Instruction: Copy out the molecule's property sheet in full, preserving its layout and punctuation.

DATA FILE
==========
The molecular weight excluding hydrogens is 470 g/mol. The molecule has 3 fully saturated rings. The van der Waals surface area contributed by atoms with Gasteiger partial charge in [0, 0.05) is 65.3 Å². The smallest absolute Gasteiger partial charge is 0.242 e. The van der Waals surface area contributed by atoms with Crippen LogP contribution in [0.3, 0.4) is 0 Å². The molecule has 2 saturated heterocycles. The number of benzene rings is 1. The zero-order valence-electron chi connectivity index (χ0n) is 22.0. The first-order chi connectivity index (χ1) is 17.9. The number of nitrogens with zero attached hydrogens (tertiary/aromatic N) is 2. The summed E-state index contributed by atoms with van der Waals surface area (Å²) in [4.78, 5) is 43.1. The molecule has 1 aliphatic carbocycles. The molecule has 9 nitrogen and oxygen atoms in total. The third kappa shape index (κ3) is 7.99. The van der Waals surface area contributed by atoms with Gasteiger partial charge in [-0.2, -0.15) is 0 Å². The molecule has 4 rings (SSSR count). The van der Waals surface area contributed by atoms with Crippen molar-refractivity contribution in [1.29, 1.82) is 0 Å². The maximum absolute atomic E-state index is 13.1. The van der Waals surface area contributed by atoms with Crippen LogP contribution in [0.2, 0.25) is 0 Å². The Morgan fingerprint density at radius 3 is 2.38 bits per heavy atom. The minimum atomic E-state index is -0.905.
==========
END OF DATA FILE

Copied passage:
The molecular weight excluding hydrogens is 470 g/mol. The molecule has 3 fully saturated rings. The van der Waals surface area contributed by atoms with Gasteiger partial charge in [0, 0.05) is 65.3 Å². The smallest absolute Gasteiger partial charge is 0.242 e. The van der Waals surface area contributed by atoms with Crippen LogP contribution in [0.3, 0.4) is 0 Å². The molecule has 2 saturated heterocycles. The number of benzene rings is 1. The zero-order valence-electron chi connectivity index (χ0n) is 22.0. The first-order chi connectivity index (χ1) is 17.9. The number of nitrogens with zero attached hydrogens (tertiary/aromatic N) is 2. The summed E-state index contributed by atoms with van der Waals surface area (Å²) in [4.78, 5) is 43.1. The molecule has 1 aliphatic carbocycles. The molecule has 9 nitrogen and oxygen atoms in total. The third kappa shape index (κ3) is 7.99. The van der Waals surface area contributed by atoms with Gasteiger partial charge in [-0.2, -0.15) is 0 Å². The molecule has 4 rings (SSSR count). The van der Waals surface area contributed by atoms with Crippen molar-refractivity contribution in [1.29, 1.82) is 0 Å². The maximum absolute atomic E-state index is 13.1. The van der Waals surface area contributed by atoms with Crippen LogP contribution in [0.2, 0.25) is 0 Å². The Morgan fingerprint density at radius 3 is 2.38 bits per heavy atom. The minimum atomic E-state index is -0.905.